Insights
November / December 2018

Aeration Equipment in Aerobic Fermentation Processes

Travis McGarrah

A wide range of pharmaceutical products is produced using two complex fermentation processes. Anaerobic fermentation takes place in the absence of oxygen, and aerobic fermentation requires oxygen, supplied via blower and compressor systems, to yield microorganisms and produce the desired product. This article examines the role of aeration equipment in aerobic fermentation, considerations when designing aeration systems, and compressor features that contribute to reliable plant production.

Travis McGarrah

Compressors in Aerobic Fermentation

To begin, we will identify the differences between a blower, single-stage compressor, and typical two-stage screw compressor, and discuss their uses in fermentation applications.

A blower is a machine that supplies high volumes of air at pressures typically under 20 psi(g).* A compressor produces air at higher pressures and typically at lower volume. Single-stage screw compressors are designed to operate between 25 and 60 psi(g); two-stage compressors are typically designed for pressures above 100 psi(g). Large-scale production of pharmaceuticals is carried out in deep fermentation tanks that require pressures between 25 and 45 psi(g).

It is not uncommon for the air supply in fermenters to be normal plant or instrument air that has been compressed to approximately 100 psi(g) for use in other areas of the plant. The actual pressure required to aerate fermentation tanks is usually much lower, how- ever—roughly equal to the pressure of the liquid column height in the tank. It may seem convenient to use instrument air that is already available, but it can lead to unintended electricity costs. For example, a tank that is 60 feet deep and filled with liquid that has a density similar to water will only require air at ~25 psi(g) to overcome the tank liquid pressure.

*Pounds per square inch (gauge): Air pressure measured relative to ambient atmospheric pressure

Figure 1: Aerobic fermentation system with a common header and multiple compressors

Table A: Energy costs for 200-cfm airflow at varying pressures
Pressure,
psi(g)
Flow, cfm Power,
kilowatts
Energy cost
per year*
25 200 26 $20,820 45 200 37$29,471
100 200 53 $42,792 *Assuming 8,000 hours per year at$0.10 per kilowatt-hour

We recommend having aeration equipment that is dedicated to the fermentation process and sized appropriately for process needs. Energy savings from supplying only the required air pressure can be quite significant in continuous applications.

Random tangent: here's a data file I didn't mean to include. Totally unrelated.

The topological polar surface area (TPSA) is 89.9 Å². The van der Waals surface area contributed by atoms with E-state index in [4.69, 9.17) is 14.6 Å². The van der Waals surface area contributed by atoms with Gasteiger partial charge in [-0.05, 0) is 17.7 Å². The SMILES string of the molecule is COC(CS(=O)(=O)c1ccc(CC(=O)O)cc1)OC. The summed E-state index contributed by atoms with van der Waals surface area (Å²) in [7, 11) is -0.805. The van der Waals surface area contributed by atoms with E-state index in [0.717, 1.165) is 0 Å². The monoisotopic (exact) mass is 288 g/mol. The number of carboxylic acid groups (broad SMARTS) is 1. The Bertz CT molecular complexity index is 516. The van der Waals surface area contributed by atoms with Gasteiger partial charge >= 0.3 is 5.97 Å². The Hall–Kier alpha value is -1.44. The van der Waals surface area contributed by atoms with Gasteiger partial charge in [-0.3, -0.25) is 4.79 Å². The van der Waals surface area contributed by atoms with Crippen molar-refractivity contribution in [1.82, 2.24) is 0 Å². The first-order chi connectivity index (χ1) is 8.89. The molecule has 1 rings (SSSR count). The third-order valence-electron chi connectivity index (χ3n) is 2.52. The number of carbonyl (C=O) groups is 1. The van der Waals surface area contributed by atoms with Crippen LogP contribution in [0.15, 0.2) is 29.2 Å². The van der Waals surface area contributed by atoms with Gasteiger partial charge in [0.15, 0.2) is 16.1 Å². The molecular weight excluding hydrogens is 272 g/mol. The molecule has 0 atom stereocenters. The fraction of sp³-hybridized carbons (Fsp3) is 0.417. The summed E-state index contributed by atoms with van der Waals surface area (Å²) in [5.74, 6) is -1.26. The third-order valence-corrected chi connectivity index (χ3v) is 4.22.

Why is this important? The electrical cost for operating compressor equipment continuously can be quite high. Compressing air to 100 psi and then throttling it down to 25 psi is a large and unnecessary expenditure of energy. In general, we recommend having aeration equipment that is dedicated to the fermentation process and sized appropriately for process needs. Table A shows the energy required to produce air at these pressures vs. instrument air that was compressed to 100 psi for a flow of 200 cubic feet per minute (cfm).

Features for Reliable Operation

The compressor equipment should have several features to meet fermentation process requirements.

Equipment reliability: A backup compressor for each header system should always be in place, since unreliable equipment can lead to multiple machines down and a system unable to meet oxygen demands. Although nonfunctioning equipment is most often the result of extreme conditions or unexpected circumstances, the cost of unusable end product(s) may be greater than the compressor equipment investment.

Energy efficiency: As we have seen, single-stage equipment designed for the lower operating pressures of fermentation tanks can greatly reduce operating costs. VFD equipment further improves this efficiency to accommodate variable oxygen demands at various stages of fermentation.

Controllability: A supervisory control and data acquisition (SCADA) or distributed control (DCS) system in the plant should be able to operate compressor equipment seamlessly, varying the speed as the system requires. Compressors that utilize integrated controls can perform this function while they monitor critical parameters, making sure the equipment is protected while being controlled remotely.

Conclusion

In summary, aeration is a critical element for producing pharmaceuticals via aerobic fermentation processes. Consideration should be given to the system layout, control scheme, and compressor equipment to ensure that fermentation tanks always have a reliable source of air to meet the oxygen demand. Following these guidelines will ultimately lead to smooth, reliable plant production at the lowest possible operational cost.